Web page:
Populism, nationalism, and an intensifying rivalry between the United States and China are testing the cooperation within the Association of Southeast Asian Nations (ASEAN). As its 10 member States battle the effects of Covid-19 amid political and territorial crises, the group has struggled to overcome internal differences and address profound external challenges.
Turkey and multilateral institutions alike, including the European Union, were already struggling with political and economic crises in the years before the pandemic multiplied the sense of catastrophe. As they seek to pull themselves out of the depths of Covid-19, it is time to set aside the divisions that have long stalled progress for all of them, and seek recovery in cooperation and mutual benefit.
Major multilateral institutions have long claimed that their market-oriented trade rules reduce poverty and advance development. Instead, they hold back the developing world from a more human-centric, social-justice approach that it needs to reach its potential. South Africa has the potential to set an example of how a global “middle power” can drive change. The Covid-19 pandemic has provided extra impetus – and a test.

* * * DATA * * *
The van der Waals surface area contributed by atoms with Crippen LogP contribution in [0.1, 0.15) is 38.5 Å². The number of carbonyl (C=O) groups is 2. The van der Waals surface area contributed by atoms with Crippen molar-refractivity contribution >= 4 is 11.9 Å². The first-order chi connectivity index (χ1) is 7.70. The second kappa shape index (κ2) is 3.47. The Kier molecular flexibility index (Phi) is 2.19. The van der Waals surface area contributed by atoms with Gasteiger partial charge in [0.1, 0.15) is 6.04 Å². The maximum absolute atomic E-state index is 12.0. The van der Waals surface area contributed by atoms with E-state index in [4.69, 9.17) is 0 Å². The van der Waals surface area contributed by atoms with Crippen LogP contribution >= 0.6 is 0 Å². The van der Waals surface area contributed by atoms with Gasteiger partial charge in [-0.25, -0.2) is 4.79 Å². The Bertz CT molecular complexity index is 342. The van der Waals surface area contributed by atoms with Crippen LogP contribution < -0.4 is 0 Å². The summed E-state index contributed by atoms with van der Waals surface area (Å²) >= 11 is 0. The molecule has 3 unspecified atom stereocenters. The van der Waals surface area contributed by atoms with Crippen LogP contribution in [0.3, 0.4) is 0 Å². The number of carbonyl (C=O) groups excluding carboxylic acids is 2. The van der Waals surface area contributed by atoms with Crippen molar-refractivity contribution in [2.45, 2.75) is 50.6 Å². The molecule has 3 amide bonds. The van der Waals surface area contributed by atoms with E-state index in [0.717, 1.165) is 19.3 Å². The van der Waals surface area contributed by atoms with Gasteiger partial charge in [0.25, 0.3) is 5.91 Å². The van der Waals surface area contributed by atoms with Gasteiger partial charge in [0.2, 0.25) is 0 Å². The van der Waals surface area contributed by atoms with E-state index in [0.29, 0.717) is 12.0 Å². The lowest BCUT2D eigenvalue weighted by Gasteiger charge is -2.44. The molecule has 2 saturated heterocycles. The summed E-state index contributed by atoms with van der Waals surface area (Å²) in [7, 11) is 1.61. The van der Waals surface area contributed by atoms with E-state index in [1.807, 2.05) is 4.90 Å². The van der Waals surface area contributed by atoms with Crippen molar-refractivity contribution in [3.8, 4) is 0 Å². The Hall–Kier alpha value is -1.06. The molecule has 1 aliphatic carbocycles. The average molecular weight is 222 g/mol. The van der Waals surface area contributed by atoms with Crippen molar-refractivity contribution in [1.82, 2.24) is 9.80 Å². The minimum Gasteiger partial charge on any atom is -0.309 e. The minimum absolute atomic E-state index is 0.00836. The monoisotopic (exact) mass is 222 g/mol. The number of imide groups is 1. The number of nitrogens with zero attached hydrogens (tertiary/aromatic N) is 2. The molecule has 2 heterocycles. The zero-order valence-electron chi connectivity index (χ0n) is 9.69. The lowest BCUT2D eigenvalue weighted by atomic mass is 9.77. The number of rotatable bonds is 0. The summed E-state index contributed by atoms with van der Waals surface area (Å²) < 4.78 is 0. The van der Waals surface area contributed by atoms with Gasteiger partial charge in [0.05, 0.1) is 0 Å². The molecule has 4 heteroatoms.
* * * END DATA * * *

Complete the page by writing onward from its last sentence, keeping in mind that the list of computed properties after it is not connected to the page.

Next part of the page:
The need for cross-border data sharing throughout the Covid-19 pandemic has shown that the future of multilateral threat management will hinge on steady yet flexible open-data publishing norms and multilateral data-transfer agreements. In many ways, India typifies the perspectives and needs of emerging economies related to data sharing, data flows, and related commercial regulation.
Georgia remains a developing country even three decades after its independence from the Soviet Union and despite its strategic location and abundant natural resources. It has benefited to a limited extent from foreign investment and relatively recent free-trade agreements with the EU and China. But its full emergence as an economically and politically resilient State has been hampered by modernization driven development agenda and neoliberal policies with too little regard for their social and environmental impacts in Georgia, as well as highpressure, counter-productive trade- and lending policies imposed by global powers such as the IMF, the EU, the United States, and China.